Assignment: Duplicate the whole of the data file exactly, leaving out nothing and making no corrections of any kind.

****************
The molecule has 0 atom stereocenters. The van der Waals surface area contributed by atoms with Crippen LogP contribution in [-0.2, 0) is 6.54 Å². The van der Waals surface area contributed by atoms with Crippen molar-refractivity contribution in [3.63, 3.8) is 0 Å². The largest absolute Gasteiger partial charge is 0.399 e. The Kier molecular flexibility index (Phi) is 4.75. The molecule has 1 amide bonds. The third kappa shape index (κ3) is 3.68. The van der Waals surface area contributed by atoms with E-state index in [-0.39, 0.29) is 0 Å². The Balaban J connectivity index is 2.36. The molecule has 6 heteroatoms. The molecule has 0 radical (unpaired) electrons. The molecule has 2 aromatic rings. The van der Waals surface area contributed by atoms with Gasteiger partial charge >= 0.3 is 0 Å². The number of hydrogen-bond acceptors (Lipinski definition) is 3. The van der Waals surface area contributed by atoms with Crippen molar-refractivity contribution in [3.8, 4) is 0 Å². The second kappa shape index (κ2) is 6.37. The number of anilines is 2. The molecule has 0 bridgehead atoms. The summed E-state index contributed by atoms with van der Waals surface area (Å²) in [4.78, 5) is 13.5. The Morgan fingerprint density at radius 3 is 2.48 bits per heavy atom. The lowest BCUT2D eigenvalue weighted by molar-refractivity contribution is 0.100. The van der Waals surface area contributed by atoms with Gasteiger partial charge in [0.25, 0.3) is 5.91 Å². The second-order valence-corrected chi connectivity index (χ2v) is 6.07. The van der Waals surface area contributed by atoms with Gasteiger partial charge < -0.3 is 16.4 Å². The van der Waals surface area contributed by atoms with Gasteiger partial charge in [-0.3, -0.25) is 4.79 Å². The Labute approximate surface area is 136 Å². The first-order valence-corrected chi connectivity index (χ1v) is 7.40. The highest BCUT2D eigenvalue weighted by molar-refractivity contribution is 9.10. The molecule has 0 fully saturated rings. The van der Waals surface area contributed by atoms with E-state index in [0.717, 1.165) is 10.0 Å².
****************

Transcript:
The molecule has 0 atom stereocenters. The van der Waals surface area contributed by atoms with Crippen LogP contribution in [-0.2, 0) is 6.54 Å². The van der Waals surface area contributed by atoms with Crippen molar-refractivity contribution in [3.63, 3.8) is 0 Å². The largest absolute Gasteiger partial charge is 0.399 e. The Kier molecular flexibility index (Phi) is 4.75. The molecule has 1 amide bonds. The third kappa shape index (κ3) is 3.68. The van der Waals surface area contributed by atoms with E-state index in [-0.39, 0.29) is 0 Å². The Balaban J connectivity index is 2.36. The molecule has 6 heteroatoms. The molecule has 0 radical (unpaired) electrons. The molecule has 2 aromatic rings. The van der Waals surface area contributed by atoms with Gasteiger partial charge >= 0.3 is 0 Å². The number of hydrogen-bond acceptors (Lipinski definition) is 3. The van der Waals surface area contributed by atoms with Crippen molar-refractivity contribution in [3.8, 4) is 0 Å². The second kappa shape index (κ2) is 6.37. The number of anilines is 2. The molecule has 0 bridgehead atoms. The summed E-state index contributed by atoms with van der Waals surface area (Å²) in [4.78, 5) is 13.5. The Morgan fingerprint density at radius 3 is 2.48 bits per heavy atom. The lowest BCUT2D eigenvalue weighted by molar-refractivity contribution is 0.100. The van der Waals surface area contributed by atoms with Gasteiger partial charge in [0.25, 0.3) is 5.91 Å². The second-order valence-corrected chi connectivity index (χ2v) is 6.07. The van der Waals surface area contributed by atoms with Gasteiger partial charge < -0.3 is 16.4 Å². The van der Waals surface area contributed by atoms with Gasteiger partial charge in [-0.3, -0.25) is 4.79 Å². The Labute approximate surface area is 136 Å². The first-order valence-corrected chi connectivity index (χ1v) is 7.40. The highest BCUT2D eigenvalue weighted by molar-refractivity contribution is 9.10. The molecule has 0 fully saturated rings. The van der Waals surface area contributed by atoms with E-state index in [0.717, 1.165) is 10.0 Å².